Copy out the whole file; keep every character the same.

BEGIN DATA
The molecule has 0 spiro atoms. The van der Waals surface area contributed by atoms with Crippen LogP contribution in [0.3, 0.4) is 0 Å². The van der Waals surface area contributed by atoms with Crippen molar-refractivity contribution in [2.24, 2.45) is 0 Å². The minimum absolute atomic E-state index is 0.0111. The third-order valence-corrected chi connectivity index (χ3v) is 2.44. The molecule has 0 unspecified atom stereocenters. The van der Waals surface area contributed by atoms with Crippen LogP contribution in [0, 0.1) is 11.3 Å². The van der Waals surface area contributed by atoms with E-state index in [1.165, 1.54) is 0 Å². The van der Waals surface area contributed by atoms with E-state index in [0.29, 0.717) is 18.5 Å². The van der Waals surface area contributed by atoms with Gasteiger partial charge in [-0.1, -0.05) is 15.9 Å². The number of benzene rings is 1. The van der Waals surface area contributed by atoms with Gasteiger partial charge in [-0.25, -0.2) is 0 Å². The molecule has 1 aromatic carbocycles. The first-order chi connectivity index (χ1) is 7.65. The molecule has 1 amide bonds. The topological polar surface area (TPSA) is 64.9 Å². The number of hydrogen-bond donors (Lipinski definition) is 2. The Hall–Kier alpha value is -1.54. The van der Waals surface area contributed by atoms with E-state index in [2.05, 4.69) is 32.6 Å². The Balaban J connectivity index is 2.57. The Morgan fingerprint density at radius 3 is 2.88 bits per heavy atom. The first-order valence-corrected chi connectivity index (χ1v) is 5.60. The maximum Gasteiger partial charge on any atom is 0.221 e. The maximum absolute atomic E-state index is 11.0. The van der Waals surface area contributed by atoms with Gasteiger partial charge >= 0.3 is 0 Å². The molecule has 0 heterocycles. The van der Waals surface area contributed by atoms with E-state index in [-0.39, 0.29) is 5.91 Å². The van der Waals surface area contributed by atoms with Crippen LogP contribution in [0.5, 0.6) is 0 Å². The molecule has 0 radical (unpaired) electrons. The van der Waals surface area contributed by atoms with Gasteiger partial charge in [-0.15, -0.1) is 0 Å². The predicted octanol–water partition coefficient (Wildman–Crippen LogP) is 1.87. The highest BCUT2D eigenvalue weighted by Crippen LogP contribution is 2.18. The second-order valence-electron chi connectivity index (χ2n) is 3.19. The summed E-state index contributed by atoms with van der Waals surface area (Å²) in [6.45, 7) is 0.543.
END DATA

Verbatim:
The molecule has 0 spiro atoms. The van der Waals surface area contributed by atoms with Crippen LogP contribution in [0.3, 0.4) is 0 Å². The van der Waals surface area contributed by atoms with Crippen molar-refractivity contribution in [2.24, 2.45) is 0 Å². The minimum absolute atomic E-state index is 0.0111. The third-order valence-corrected chi connectivity index (χ3v) is 2.44. The molecule has 0 unspecified atom stereocenters. The van der Waals surface area contributed by atoms with Crippen LogP contribution in [0, 0.1) is 11.3 Å². The van der Waals surface area contributed by atoms with E-state index in [1.165, 1.54) is 0 Å². The van der Waals surface area contributed by atoms with E-state index in [0.29, 0.717) is 18.5 Å². The van der Waals surface area contributed by atoms with Gasteiger partial charge in [-0.1, -0.05) is 15.9 Å². The number of benzene rings is 1. The van der Waals surface area contributed by atoms with Gasteiger partial charge in [-0.25, -0.2) is 0 Å². The molecule has 1 aromatic carbocycles. The first-order chi connectivity index (χ1) is 7.65. The molecule has 1 amide bonds. The topological polar surface area (TPSA) is 64.9 Å². The number of hydrogen-bond donors (Lipinski definition) is 2. The Hall–Kier alpha value is -1.54. The van der Waals surface area contributed by atoms with E-state index in [2.05, 4.69) is 32.6 Å². The Balaban J connectivity index is 2.57. The Morgan fingerprint density at radius 3 is 2.88 bits per heavy atom. The first-order valence-corrected chi connectivity index (χ1v) is 5.60. The maximum Gasteiger partial charge on any atom is 0.221 e. The maximum absolute atomic E-state index is 11.0. The van der Waals surface area contributed by atoms with Gasteiger partial charge >= 0.3 is 0 Å². The molecule has 0 heterocycles. The van der Waals surface area contributed by atoms with E-state index in [-0.39, 0.29) is 5.91 Å². The van der Waals surface area contributed by atoms with Crippen LogP contribution in [0.5, 0.6) is 0 Å². The molecule has 0 radical (unpaired) electrons. The van der Waals surface area contributed by atoms with Gasteiger partial charge in [-0.15, -0.1) is 0 Å². The predicted octanol–water partition coefficient (Wildman–Crippen LogP) is 1.87. The highest BCUT2D eigenvalue weighted by Crippen LogP contribution is 2.18. The second-order valence-electron chi connectivity index (χ2n) is 3.19. The summed E-state index contributed by atoms with van der Waals surface area (Å²) in [6.45, 7) is 0.543.